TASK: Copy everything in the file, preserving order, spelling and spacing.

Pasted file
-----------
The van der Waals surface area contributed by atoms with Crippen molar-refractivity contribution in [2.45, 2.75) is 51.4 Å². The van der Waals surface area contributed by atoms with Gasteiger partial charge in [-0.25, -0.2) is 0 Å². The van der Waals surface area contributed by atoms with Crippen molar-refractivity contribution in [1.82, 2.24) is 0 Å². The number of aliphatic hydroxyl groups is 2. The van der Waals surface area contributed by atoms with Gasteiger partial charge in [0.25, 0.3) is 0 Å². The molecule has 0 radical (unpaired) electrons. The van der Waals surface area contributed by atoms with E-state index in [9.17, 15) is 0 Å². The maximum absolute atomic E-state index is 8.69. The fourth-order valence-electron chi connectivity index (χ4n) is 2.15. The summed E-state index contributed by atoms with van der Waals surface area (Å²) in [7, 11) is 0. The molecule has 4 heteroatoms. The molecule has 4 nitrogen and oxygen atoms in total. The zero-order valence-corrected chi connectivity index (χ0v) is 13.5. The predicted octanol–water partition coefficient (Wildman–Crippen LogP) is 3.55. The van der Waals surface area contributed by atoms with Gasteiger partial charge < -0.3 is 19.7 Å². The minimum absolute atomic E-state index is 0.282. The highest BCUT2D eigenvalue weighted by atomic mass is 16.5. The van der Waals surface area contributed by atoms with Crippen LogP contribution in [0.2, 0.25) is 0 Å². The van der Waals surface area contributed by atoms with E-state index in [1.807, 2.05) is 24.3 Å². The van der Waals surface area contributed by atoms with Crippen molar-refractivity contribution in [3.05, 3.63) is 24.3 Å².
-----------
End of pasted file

The van der Waals surface area contributed by atoms with Crippen molar-refractivity contribution in [2.45, 2.75) is 51.4 Å². The van der Waals surface area contributed by atoms with Gasteiger partial charge in [-0.25, -0.2) is 0 Å². The van der Waals surface area contributed by atoms with Crippen molar-refractivity contribution in [1.82, 2.24) is 0 Å². The number of aliphatic hydroxyl groups is 2. The van der Waals surface area contributed by atoms with Gasteiger partial charge in [0.25, 0.3) is 0 Å². The molecule has 0 radical (unpaired) electrons. The van der Waals surface area contributed by atoms with E-state index in [9.17, 15) is 0 Å². The maximum absolute atomic E-state index is 8.69. The fourth-order valence-electron chi connectivity index (χ4n) is 2.15. The summed E-state index contributed by atoms with van der Waals surface area (Å²) in [7, 11) is 0. The molecule has 4 heteroatoms. The molecule has 4 nitrogen and oxygen atoms in total. The zero-order valence-corrected chi connectivity index (χ0v) is 13.5. The predicted octanol–water partition coefficient (Wildman–Crippen LogP) is 3.55. The van der Waals surface area contributed by atoms with Gasteiger partial charge < -0.3 is 19.7 Å². The minimum absolute atomic E-state index is 0.282. The highest BCUT2D eigenvalue weighted by atomic mass is 16.5. The van der Waals surface area contributed by atoms with Crippen LogP contribution in [0.2, 0.25) is 0 Å². The van der Waals surface area contributed by atoms with E-state index in [1.807, 2.05) is 24.3 Å². The van der Waals surface area contributed by atoms with Crippen molar-refractivity contribution in [3.05, 3.63) is 24.3 Å².